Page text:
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SLEEPING CITY, THE (director: George Sherman; screenwriter: Joe Eisinger; cinematographer: William Miller; editor: Frank Gross; music: Frank Skinner; cast: Richard Conte (Fred Rowan), Coleen Gray (Ann Sebastian), Richard Taber (Pop Ware), John Alexander (Inspector Gordon), Pebby Dow (Kathy Hall), Alex Nicol (Dr. Steve Anderson), Hugh Reilly (Dr. Foster); Runtime: 85; MPAA Rating: NR; producer: Leonard Goldstein ; Universal International Pictures; 1950)
“A tight film noir about corruption in Bellevue.”

Reviewed by Dennis Schwartz

When NYC’s Mayor O’Dwyer was upset by the film’s use of Bellevue Hospital in negative terms Universal-International saved the day by inserting a prologue spoken by Richard Conte, stating that the story was fictional and that Bellevue is a fine hospital. The Sleeping City uses location shots of the city hospital and of the Automat. It’s the same restaurant on Trinity Street used by Clara Bow in a 1929 film.

George Sherman directs a tight film noir about corruption in Bellevue. When an intern named Dr. Foster is shot dead in the head while taking a smoke break, the police investigation comes up blank. Inspector Gordon puts his secret Confidential Squad to work, as he has three of his men infiltrate the hospital as staff members. The hospital commissioner is aware of the undercover operations, but needs reassurance from the police about patient safety. Detective Fred Rowan (Conte) poses as an intern graduating from USC named Fred Gilbert who is relocating here from Los Angeles. Fred takes the place of Dr. Foster and works in the same trauma ward. That ward is headed by nurse Ann Sebastian (Gray), who was rumored to be Foster’s girlfriend. But she denies that. Fred also rooms with Foster’s roommate Steve Anderson at the hospital dorm. Anderson is a bitter man whining about money problems and never getting enough money saved to open his own practice on the $50 a month he’s paid. He also believes his money problems will stop him from marrying his student nurse girlfriend Kathy Hall.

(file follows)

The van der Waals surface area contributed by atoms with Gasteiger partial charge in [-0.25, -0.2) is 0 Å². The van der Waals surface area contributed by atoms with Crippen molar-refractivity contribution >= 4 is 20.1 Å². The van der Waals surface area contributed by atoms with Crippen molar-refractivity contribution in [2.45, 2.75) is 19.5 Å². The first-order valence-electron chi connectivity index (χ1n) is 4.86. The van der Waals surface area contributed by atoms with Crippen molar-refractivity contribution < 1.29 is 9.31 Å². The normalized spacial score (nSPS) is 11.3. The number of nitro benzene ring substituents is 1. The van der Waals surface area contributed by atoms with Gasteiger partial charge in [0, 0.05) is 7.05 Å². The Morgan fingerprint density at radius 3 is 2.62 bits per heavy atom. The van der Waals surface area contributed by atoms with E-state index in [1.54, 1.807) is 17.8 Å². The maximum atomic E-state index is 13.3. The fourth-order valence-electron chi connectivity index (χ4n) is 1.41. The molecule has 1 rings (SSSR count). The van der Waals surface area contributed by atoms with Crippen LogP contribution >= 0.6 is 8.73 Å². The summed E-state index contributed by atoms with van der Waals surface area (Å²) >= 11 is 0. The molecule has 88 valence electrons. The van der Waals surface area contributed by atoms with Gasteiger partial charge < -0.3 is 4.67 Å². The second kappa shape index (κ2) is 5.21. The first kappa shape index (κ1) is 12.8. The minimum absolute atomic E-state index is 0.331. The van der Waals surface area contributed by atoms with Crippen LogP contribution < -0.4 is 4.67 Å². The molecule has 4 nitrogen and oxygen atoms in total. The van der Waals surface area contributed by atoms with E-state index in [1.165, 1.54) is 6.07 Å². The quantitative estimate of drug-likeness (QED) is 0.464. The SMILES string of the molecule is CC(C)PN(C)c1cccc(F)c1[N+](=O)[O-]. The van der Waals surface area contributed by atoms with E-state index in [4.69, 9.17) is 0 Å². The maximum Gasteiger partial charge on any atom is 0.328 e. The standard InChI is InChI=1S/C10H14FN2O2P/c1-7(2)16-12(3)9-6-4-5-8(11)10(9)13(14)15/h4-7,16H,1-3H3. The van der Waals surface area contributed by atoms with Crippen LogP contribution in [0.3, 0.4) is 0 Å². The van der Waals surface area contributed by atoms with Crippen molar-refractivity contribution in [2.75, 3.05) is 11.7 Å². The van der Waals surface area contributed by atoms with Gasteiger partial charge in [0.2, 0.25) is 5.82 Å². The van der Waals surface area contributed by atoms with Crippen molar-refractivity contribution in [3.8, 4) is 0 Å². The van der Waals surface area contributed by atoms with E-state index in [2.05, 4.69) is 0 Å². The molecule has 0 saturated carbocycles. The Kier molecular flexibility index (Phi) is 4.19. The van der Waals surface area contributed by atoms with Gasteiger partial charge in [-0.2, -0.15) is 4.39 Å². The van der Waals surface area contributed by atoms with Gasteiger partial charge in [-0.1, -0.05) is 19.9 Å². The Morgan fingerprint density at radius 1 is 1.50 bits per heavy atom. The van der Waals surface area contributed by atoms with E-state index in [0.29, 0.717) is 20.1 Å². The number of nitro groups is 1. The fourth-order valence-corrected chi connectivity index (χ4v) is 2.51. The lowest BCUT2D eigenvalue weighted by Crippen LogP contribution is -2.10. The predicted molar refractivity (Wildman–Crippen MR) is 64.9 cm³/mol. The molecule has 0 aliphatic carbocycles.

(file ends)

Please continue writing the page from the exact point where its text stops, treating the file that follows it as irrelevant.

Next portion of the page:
An elderly elevator operator named Pop Ware (Taber), induces the interns to bet on the horses. But when they lose, he never accepts payment. This arouses Fred’s suspicions, which lead him to a black market racket involving narcotics. There’s no surprises in the story, but it was so chillingly told that it holds your attention. It digs into hospital misconduct that is doubly alarming because it involves patients being deprived of needed drugs. The film also offers a bleak outlook about underpaid doctors and how their money woes negatively influences their career choices. Filmed in moody black-and-white colors that bring out the hardness of urban life, this hard-boiled tale does the job visually. All the cops are pictured as cynical veterans who do their duty and don’t question what they see, except for Conte. Conte does his duty, but wonders how the doctors got sucked into this drug ring and feels some sympathy for Sebastian even though she abuses her patients. Their budding romance seemed tacked on and was not convincing. Sebastian claims she needed the money to pay for mounting medical bills for a sick child who is not her own.


Dennis Schwartz: “Ozus’ World Movie Reviews”